Infanti v. Mandalay Bay Resort and Casino et al, No. 2:2014cv00576 - Document 8 (D. Nev. 2014)

Court Description: OPINION. Signed by Judge Freda L. Wolfson on 4/14/2014. (gxh) [Transferred from New Jersey on 4/16/2014.]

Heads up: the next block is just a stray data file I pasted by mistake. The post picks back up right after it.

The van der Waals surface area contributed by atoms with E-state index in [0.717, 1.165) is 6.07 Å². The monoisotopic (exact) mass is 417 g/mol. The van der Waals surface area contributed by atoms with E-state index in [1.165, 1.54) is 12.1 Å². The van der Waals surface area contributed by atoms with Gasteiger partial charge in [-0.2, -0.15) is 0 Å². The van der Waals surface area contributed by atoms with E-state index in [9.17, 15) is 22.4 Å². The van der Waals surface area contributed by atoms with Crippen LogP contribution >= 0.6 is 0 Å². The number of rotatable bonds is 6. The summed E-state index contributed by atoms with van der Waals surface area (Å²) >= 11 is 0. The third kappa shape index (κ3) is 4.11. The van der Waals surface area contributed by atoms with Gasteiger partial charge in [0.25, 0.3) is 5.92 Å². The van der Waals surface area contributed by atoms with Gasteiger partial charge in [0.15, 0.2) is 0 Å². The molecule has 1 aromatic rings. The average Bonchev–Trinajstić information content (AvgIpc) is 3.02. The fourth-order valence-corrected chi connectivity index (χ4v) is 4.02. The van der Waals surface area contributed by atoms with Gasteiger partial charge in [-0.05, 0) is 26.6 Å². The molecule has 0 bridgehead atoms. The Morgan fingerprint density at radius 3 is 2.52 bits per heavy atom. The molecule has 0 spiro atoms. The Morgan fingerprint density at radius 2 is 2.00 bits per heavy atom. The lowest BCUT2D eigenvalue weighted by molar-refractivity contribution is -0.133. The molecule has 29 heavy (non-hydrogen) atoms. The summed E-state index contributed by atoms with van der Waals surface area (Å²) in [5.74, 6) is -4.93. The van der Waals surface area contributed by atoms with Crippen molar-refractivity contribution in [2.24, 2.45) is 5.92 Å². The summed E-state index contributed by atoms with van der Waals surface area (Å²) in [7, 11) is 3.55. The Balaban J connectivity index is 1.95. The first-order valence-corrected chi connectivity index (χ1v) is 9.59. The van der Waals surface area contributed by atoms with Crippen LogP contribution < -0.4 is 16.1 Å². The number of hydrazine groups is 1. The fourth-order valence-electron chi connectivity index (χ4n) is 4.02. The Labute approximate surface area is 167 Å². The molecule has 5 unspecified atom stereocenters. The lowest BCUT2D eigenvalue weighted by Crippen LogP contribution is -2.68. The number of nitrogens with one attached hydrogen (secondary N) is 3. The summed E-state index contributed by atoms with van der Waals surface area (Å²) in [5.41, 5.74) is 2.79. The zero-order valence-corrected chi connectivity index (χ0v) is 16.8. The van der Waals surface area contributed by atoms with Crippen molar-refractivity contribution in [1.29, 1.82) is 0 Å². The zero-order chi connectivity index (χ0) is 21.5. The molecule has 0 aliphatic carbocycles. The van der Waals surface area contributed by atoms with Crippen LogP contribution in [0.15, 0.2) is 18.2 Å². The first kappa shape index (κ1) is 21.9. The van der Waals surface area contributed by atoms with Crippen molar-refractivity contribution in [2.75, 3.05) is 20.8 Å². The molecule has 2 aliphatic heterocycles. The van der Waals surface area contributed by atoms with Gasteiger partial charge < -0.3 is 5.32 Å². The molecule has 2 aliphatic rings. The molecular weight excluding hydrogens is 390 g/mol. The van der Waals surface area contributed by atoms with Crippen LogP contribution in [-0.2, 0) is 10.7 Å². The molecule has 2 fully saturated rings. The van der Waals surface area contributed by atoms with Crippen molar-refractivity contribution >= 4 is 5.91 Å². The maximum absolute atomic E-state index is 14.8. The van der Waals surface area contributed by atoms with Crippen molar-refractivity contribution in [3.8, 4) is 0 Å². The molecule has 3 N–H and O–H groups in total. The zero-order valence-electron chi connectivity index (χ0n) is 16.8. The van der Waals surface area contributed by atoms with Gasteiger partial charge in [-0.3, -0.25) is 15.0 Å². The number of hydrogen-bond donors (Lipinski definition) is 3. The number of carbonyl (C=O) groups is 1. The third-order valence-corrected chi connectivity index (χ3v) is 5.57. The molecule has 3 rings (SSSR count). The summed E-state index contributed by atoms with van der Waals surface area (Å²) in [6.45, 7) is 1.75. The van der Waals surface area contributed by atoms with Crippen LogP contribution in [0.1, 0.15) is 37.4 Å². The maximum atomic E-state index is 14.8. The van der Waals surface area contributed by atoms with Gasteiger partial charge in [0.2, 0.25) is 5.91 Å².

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*NOT FOR PUBLICATION UNITED STATES DISTRICT COURT DISTRICT OF NEW JERSEY __________________________________ : VITTORIO INFANTI : : Plaintiff, : : v. : Civil Action No. 13-6934(FLW) : MANDALAY BAY RESORT : & CASINO, et al. : OPINION : Defendant. : __________________________________ : WOLFSON, United States District Judge: Plaintiff Vittorio Infanti s ( Plaintiff ) three-count Complaint sounds in negligence, and arises out of alleged injuries Plaintiff sustained while on the premises of the Mandalay Bay Resort & Casino ( Mandalay Bay ) in Las Vegas, Nevada. Presently before the Court is Defendant Mandalay Corporation s ( Defendant )1 motion to dismiss the Complaint pursuant to Fed. R. Civ P. 12(3) for improper venue, or in the alternative to transfer the action. For the following reasons, the Court, pursuant to 28 U.S.C. § 1404(a), transfers this matter to the to the United States District Court for the District of Nevada. I. FACTUAL BACKGROUND AND PROCEDURAL HISTORY2 Plaintiff is a New Jersey resident. Compl. On or around October 25, 2011, Plaintiff was staying as a guest at the Mandalay Bay in Las Vegas Nevada and, when returning to his room 1 Plaintiff pled Defendant as Mandalay Bay Resort & Casino, which Defendant contends not a proper defendant entity. Plaintiff has also voluntarily dismissed claims against all other originally pled named defendants. See Dkt. No. 1 (Notice of Removal), Ex. C. 2 The following facts are taken from the Complaint and the parties affidavits submitted in connection with the motion to dismiss. 1 that night, was approached by two unknown male individuals. Id. at Count One, ¶ 1. These men attacked Plaintiff,3 causing him to sustain serious injuries that required medical care. Id. at ¶¶ 13. On September 30, 2013, Plaintiff filed a three-count Complaint in the Superior Court of New Jersey against Defendant. In Count One, Plaintiff brings a negligence claim against Defendant, arising out of its failure to prevent Plaintiff s injuries. In Count Two, Plaintiff brings the same claim against unknown defendants who may also be liable for Plaintiff s injuries. In Count Three, Plaintiff brings the same claim against any predecessor or successor in interest to Defendant. Defendant timely removed Plaintiff s Complaint to this Court on November 15, 2013, see Dkt. No. 1, and on November 19, 2013, Defendant filed the instant motion to dismiss based on forum non conveniens, or in the alternative, to transfer venue of this matter to the United States District Court for the District of Nevada. II. STANDARD OF REVIEW Pursuant to Federal Rule of Civil Procedure 12(b)(3), a district court may dismiss an action for improper venue. See Fed. R. Civ. P. 12(b)(3). Alternatively, the court may elect to transfer the action to a more appropriate venue. Jumara v. State Farm Ins. Co., 55 F.3d 873, 877, n.3 (3d Cir. 1995) The burden to show improper venue is on the moving party. Myers v. Am. Dental Ass n, 695 F.2d 716, 724-25 (3d Cir. 1982). In ruling on a Rule 12(b)(3) motion, courts accept as true all of the allegations in the complaint, unless those allegations are contradicted by the defendants affidavits. Bookman v. First Am. Marketing Corp., 459 F. App x 157 n.1 (3d Cir. 2012) (citing Pierce v. Shorty Small s of Branson Inc., 137 F.3d 1190, 1192 (10th Cir. 1998)). The Federal Rules of Civil Procedure do not contain any specific venue provisions or requirements. The Court must determine whether venue is proper in accordance 3 Although the Complaint uses the term assault, taken in the context of the pleadings, it is clear that Plaintiff is alleging that these two men physically attacked Plaintiff. 2 with nature of the action when deciding a motion to dismiss for improper venue. Albright v. W.L. Gord & Associates, Inc., No. 02-304, 2002 WL 1765340, at *3 (D. Del. July 31, 2002) (citations omitted). III. DISCUSSION Defendant argues, inter alia, that venue is improper in New Jersey and the Complaint should be dismissed because, other than Plaintiff s residence in New Jersey, all relevant facts supporting the cause of action arose in another jurisdiction, to wit, Nevada. Defendant further contends that most, if not all, witnesses other than Plaintiff are located in Nevada as well. Plaintiff argues in opposition that both he and another key witness, John Semico, are located in New Jersey, and further, that Defendant fails to carry its burden of demonstrating that it would be more convenient to litigate the action in the District of Nevada. After review of the parties arguments, the Court determines that it is appropriate to transfer the instant action to the District of Nevada. See Jumara v. State Farm Ins. Co., 55 F.3d at 877, n.3 (holding it proper for district court to invoke § 1404(a) to transfer venue even where motion sought outright dismissal of the action); Grier v. Univ. of Pennsylvania Health Sys., No. 07-2475, 2007 WL 2900394 (D.N.J. 2007) (same). Under 28 U.S.C. § 1404(a), district court is vested with discretion to adjudicate motions to transfer according to an individualized, case by case consideration of convenience and fairness. Stewart Organization, Inc. v. Ricoh Corp., 487 U.S. 22, 23 (1998) (quoting Van Dusen v. Barrack, 376 U.S. 612, 616 (1964)). Specifically, section 1404(a) provides: for the convenience of parties and witnesses, in the interest of justice, a district court may transfer any civil action to any other district . . . where it might have been brought. 28 U.S.C. § 1404(a). In that regard, the purpose of section 1404(a) is to protect litigants, witnesses and the public against 3 unnecessary inconvenience and expense. Van Dusen, 376 U.S. at 616. When deciding whether transfer is appropriate, courts have not limited their consideration to the three enumerated factors in § 1404(a) (convenience of the parties, convenience of witnesses, or interests of justice). Jumara v. State Farm Ins. Co., 55 F.3d at 879. Instead, courts consider all relevant factors to determine whether on balance the litigation would more conveniently proceed and the interest of justice be better served by transfer to a different forum. Id.; see also Clark v. Burger King Corp., 255 F. Supp. 2d 334, 337 (D.N.J. 2003). Consequently, the analysis is flexible and must be made on the unique facts of each case. Calkins v. Dollarland, Inc., 117 F. Supp. 2d 421, 428 (D.N.J. 2000) (citing Piper Aircraft Co. v. Reyno, 454 U.S. 235, 249-50 (1981)). The first step in a court s analysis of a motion to transfer is to determine whether venue would be proper in the proposed transferee district. Clark, 225 F. Supp. 2d at 337. If so, the court must next establish whether the transfer is in the interest of justice by looking to the private and public interests affected by the transfer. Id.; see also Gulf Oil v. Gilbert, 330 U.S. 501, 508-509 (1946) (evaluating private and public interest factors effected by transfer). With respect to the threshold question of whether venue is proper in the proposed transfer district, Defendant contends that it is both (i) amenable to process in the District of Nevada, and (ii) Nevada recognizes the same cause of action that Plaintiff asserts in his Complaint. See Def. Br., 5. Plaintiff does not challenge these assertions. In light of Defendant s willingness to accept service, and having reviewed Nevada case law that would support Plaintiff s cause of action, the Court finds that venue in the District of Nevada is proper. Lacey v. Cessna Aircraft Co., 932 F.2d 170, 180 (3d Cir. 1991). The next step in my analysis is to determine whether the private and public interests 4 under Jumara support transfer. Beginning with the private interests, these include: the plaintiff s forum preference; the defendant s forum preference; whether the claim arose elsewhere; the convenience of the parties as indicated by their relative physical and financial condition; the convenience of the witnesses but only to the extent that the witnesses may actually be unavailable for trial in one of the fora; and the location of books and records. Jumara, 55 F.3d at 879. Plaintiff initiated this action in New Jersey, and maintains that preference. Courts have considered a plaintiff s choice of forum as a significant factor in any determination of a transfer request, e.g., Shuttle v. Armco Steel Corp., 431 F.2d 22, 25 (3d Cir. 1970), and I give Plaintiff s preference the appropriate weight, weighing against transfer. On the other hand, Defendant appears to have no connection to New Jersey in this action, other than the fact that Plaintiff is a New Jersey resident who was a guest at one of Defendant s hotels. Defendant s preference weighs in favor of transfer, although I give it lesser weight than Plaintiff s preference. With this in mind, I turn to the other relevant factors. The Court must also consider the convenience of the parties and witnesses. Here, Plaintiff argues, that he its an 84 year old man who lives in New Jersey, and thus it would be more convenient for him to litigate the matter close to home. The Court notes, however, that while Plaintiff argues that transfer to Nevada would be a great inconvenience, Plaintiff recently travelled to Nevada, and has not argued that he cannot physically or financially return.4 Defendant conversely contends that it has no property or bank accounts or other physical presence in New Jersey. The Court finds these facts to weigh slightly in favor of transfer. 4 Indeed, it bears noting that the majority of Plaintiff s opposition brief which itself is only four pages long, and not organized consistent with the requirements of the Local Rules focuses on Plaintiff s substantive claim of negligence rather than any forum transfer analysis. 5 The remaining public interest factors all weigh in favor of transfer. The cause of action clearly arose in Nevada, not New Jersey. Furthermore, other than Plaintiff and one other witness to the incident itself, it remains uncontroverted that all other witnesses and evidence are located in Nevada, including the hospital where Plaintiff received medical attention following the alleged attack.5 See Def. Br., Decl. of Barbara Collazo, ¶¶ 4-8 (noting that there would be at least eight employee-witnesses of Defendant relevant to this matter, all of whom are located in Nevada, as well as all video security evidence). In that vein, the Court must also consider the location of books and records. Again, any records such as Defendant s security records and Plaintiff s hospital treating records would be located in Nevada, not New Jersey. See id. at ¶ 8. Accordingly, I find that each of these factors supports transfer. Turning to the public interest factors, I must consider: the enforceability of the judgment; practical considerations that could make the trial easy, expeditious, or inexpensive; the relative administrative difficulty in the two fora resulting from court congestion; the local interest in deciding local controversies at home; the public policies of the fora; and the familiarity of the trial judge with the applicable state law in diversity cases. Jumara, 55 F.3d at 879-80 (internal citations omitted). Here, only Defendant has presented arguments concerning the public interest factors, arguing that each factor supports transfer. Defendant contends, and this Court agrees, that practical considerations, such as compelling the appearance in New Jersey of witnesses who live in a foreign state, favors transfer. Similarly, although New Jersey has an interest in ensuring its citizens are free from harm when travelling to another state, surely Nevada has an equally strong, if not stronger, interest in ensuring that businesses operate safely within its jurisdiction, thus this factor also favors transfer. Third, Nevada has an interest in 5 For that reason, the Court gives little weight to Plaintiff s contention that medical evidence would come from an unnamed and unidentified doctor located in New Jersey. 6 having a local controversy decided at home, and, in that connection, the trial judge in the District of Nevada is certainly more likely to have a better knowledge of Nevada tort law that law that appears to be applicable to Plaintiff s case than this Court, which further favors transfer. See, e.g., Sandvik, Inc. v. Cont l Ins. Co., 724 F. Supp. 303, 311 (D.N.J. 1989) (explaining that it is preferable to have cases decided by a court familiar with the applicable substantive law). Overall, review of these factors weighs heavily in favor of transfer. After careful consideration of both the private and public interest factors given by the Third Circuit in Jumara, the Court finds that the only factors weighing against transfer are Plaintiff s choice of forum and the convenience to Plaintiff. Although these factors must be given appropriate weight in the transfer analysis, the Court nevertheless determines that because the vast majority of the other factors favor transfer and because, apart from Plaintiff s residence, there is virtually no connection between this action and New Jersey transfer of this matter to the District of Nevada is appropriate. III. CONCLUSION For the foregoing reasons, the Court transfers this matter to the United States District Court for the District of Nevada, pursuant to 28 U.S.C. § 1404(a). Accordingly, the Court declines to address the other grounds for Defendant s motion to dismiss. An order will be entered consistent with this Opinion. Dated: April 14, 2014 /s/ Freda L. Wolfson _ Freda L. Wolfson, U.S.D.J. 7